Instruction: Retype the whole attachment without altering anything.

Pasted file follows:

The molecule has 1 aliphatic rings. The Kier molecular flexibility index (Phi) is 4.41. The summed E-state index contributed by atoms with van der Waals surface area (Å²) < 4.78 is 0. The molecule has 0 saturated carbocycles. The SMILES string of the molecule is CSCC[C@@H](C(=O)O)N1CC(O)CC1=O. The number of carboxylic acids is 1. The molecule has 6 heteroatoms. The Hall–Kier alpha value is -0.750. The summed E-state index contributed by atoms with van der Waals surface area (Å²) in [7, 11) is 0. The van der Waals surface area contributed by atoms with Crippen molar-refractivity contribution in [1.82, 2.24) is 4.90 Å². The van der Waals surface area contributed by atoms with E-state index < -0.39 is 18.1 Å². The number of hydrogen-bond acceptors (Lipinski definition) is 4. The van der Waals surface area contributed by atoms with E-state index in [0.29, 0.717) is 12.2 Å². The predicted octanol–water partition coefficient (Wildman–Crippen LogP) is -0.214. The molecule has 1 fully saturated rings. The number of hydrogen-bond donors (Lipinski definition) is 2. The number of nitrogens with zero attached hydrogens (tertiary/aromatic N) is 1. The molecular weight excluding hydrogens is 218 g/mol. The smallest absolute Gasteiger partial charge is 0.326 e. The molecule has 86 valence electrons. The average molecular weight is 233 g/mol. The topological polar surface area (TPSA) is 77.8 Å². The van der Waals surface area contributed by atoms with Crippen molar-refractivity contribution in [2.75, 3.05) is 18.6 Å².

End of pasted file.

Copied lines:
The molecule has 1 aliphatic rings. The Kier molecular flexibility index (Phi) is 4.41. The summed E-state index contributed by atoms with van der Waals surface area (Å²) < 4.78 is 0. The molecule has 0 saturated carbocycles. The SMILES string of the molecule is CSCC[C@@H](C(=O)O)N1CC(O)CC1=O. The number of carboxylic acids is 1. The molecule has 6 heteroatoms. The Hall–Kier alpha value is -0.750. The summed E-state index contributed by atoms with van der Waals surface area (Å²) in [7, 11) is 0. The van der Waals surface area contributed by atoms with Crippen molar-refractivity contribution in [1.82, 2.24) is 4.90 Å². The van der Waals surface area contributed by atoms with E-state index < -0.39 is 18.1 Å². The number of hydrogen-bond acceptors (Lipinski definition) is 4. The van der Waals surface area contributed by atoms with E-state index in [0.29, 0.717) is 12.2 Å². The predicted octanol–water partition coefficient (Wildman–Crippen LogP) is -0.214. The molecule has 1 fully saturated rings. The number of hydrogen-bond donors (Lipinski definition) is 2. The number of nitrogens with zero attached hydrogens (tertiary/aromatic N) is 1. The molecular weight excluding hydrogens is 218 g/mol. The smallest absolute Gasteiger partial charge is 0.326 e. The molecule has 86 valence electrons. The average molecular weight is 233 g/mol. The topological polar surface area (TPSA) is 77.8 Å². The van der Waals surface area contributed by atoms with Crippen molar-refractivity contribution in [2.75, 3.05) is 18.6 Å².